• It was very disappointing to see Ryan Madson allow a run in the top of the eighth on a leadoff double by Jon Jay and then a two-out RBI double by Anthony Rizzo, who reduced the Nats’ win probability to 7.4 percent per Fangraphs.  But I had no problem with Dusty going with Madson over, say, the Nats’ LOOGY (Lefty One-Out Guy), Oliver Perez, to face two lefty batters in Jay and Rizzo: 2) Jay was actually worse against righties than lefties during the regular season, and Rizzo was only slightly better against righties b) Madson was very effective against lefties during the regular season (.506 OPS allowed) and c) remember the Galdi mantra for the Nats’ bullpen in big spots this postseason: Core Four And Nothing More; Perez is not a part of the Core Four.

6. The biggest start of Gio Gonzalez’s career is Game 2 on Saturday at 5:38 p.m.  Gio overall was tremendous during the regular season, but he ended it by being bad in four of his final six starts, including basically saying that he shouldn’t have been pitching after giving up six runs in 4 1/3 innings in the Nats’ regular-season-ending 11-8 loss to Pittsburgh.  What kind of Gio are we going to see in Game 2?  The soft, mentally-fragile, walk-the-ballpark Gio?  Or the Gio who was a beast against batters with runners in scoring position this season and who was second among pitchers in the National League with a 6.6 bWAR?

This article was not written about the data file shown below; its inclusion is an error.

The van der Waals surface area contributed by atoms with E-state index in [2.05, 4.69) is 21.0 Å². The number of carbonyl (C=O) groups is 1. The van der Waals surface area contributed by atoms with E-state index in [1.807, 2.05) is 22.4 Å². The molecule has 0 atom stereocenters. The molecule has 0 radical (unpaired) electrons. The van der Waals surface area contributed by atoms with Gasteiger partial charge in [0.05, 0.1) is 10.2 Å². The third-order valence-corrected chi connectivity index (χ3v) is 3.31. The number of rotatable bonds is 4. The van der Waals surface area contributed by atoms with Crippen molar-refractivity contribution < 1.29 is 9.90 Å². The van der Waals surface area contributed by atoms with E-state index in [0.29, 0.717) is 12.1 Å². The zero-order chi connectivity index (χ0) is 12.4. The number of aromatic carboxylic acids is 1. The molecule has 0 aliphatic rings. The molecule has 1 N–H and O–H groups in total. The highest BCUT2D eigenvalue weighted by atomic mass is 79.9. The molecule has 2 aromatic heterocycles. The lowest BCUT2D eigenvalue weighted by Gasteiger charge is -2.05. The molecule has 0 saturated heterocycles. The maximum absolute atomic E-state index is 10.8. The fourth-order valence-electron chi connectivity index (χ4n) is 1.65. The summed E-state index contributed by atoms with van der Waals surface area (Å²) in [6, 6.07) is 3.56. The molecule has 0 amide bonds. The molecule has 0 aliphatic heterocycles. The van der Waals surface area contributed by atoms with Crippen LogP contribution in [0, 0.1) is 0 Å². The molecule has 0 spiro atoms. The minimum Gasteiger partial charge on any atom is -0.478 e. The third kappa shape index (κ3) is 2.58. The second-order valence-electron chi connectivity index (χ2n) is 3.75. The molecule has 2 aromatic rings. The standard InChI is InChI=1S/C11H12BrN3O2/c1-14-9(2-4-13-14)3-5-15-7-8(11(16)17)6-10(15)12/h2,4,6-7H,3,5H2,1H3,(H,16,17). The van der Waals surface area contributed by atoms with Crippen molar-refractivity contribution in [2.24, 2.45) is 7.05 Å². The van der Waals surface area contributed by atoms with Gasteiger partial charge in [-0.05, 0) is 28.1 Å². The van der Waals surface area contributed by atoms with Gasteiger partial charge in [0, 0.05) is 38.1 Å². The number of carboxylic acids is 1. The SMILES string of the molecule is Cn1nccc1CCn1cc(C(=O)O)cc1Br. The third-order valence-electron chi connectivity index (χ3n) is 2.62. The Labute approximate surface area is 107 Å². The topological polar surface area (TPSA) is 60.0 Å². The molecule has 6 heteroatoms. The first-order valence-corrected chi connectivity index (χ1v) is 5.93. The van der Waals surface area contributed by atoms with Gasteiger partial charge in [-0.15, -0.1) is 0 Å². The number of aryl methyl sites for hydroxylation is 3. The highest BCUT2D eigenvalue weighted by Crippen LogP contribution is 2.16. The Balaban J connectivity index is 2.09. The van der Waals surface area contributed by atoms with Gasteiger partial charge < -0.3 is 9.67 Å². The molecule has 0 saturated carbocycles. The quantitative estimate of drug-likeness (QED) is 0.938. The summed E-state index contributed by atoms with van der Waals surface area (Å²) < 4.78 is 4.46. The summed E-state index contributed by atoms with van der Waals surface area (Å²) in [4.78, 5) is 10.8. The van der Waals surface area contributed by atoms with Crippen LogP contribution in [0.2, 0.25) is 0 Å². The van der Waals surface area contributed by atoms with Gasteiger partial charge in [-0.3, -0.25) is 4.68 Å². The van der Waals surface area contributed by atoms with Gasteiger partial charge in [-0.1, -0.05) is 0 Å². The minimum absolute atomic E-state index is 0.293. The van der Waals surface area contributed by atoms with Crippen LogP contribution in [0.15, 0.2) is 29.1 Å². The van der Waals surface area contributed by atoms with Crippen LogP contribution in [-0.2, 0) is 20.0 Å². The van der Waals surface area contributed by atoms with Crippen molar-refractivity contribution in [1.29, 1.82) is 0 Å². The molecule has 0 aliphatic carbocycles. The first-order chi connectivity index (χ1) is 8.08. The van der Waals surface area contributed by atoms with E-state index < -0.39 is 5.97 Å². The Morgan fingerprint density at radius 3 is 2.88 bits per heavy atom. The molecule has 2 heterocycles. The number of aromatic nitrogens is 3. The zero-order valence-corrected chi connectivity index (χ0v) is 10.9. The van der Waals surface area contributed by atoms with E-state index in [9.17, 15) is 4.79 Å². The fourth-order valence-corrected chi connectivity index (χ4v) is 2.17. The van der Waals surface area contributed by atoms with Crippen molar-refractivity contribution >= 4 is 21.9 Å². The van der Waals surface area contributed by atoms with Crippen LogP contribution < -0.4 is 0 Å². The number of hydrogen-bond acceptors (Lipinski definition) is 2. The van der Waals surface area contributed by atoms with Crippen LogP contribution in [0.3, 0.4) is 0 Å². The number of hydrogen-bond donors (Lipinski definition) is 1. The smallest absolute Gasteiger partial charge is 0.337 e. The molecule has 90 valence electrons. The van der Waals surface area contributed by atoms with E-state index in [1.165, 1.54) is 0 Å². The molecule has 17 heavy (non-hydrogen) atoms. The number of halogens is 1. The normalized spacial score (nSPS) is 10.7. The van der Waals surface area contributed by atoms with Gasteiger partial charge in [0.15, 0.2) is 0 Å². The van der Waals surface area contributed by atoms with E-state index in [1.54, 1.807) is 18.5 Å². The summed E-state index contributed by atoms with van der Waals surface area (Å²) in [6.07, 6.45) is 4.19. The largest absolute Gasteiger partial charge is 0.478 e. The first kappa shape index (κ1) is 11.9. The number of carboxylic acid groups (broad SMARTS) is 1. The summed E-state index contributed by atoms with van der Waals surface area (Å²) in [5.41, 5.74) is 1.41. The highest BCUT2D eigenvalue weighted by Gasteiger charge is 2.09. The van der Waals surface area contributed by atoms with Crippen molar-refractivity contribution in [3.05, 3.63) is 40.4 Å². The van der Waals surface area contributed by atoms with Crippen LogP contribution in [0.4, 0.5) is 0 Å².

7. One had nothing to do with the other, but how about the Nats struggling so badly on offense as we learned of the suspension of assistant hitting coach Jacque Jones with pay, “pending an internal investigation pursuant to a legal matter.”  The suspension was announced by the Nats at 7:07 p.m., 24 minutes before the scheduled first pitch of Game 1, in classic Friday-news-dump fashion.  According to The Washington Post, “A search of court records revealed a civil case filed Sept. 28 in which an unnamed plaintiff filed suit against Jones and the Washington Nationals in California Superior Court, San Diego County.  That plaintiff, known in the case filings as Jane Doe, alleges Jones ‘had photos of Plaintiff’s naked breasts,’ ‘promised her that the photos would be kept between them,’ and that ‘after their relationship ended, Jones intentionally distributed the photos without Plaintiff’s consent.’  The suit alleges that the plaintiff suffered “general and special damages” from the distribution of those pictures.”  If only Jones had kept those boobie pics to himself!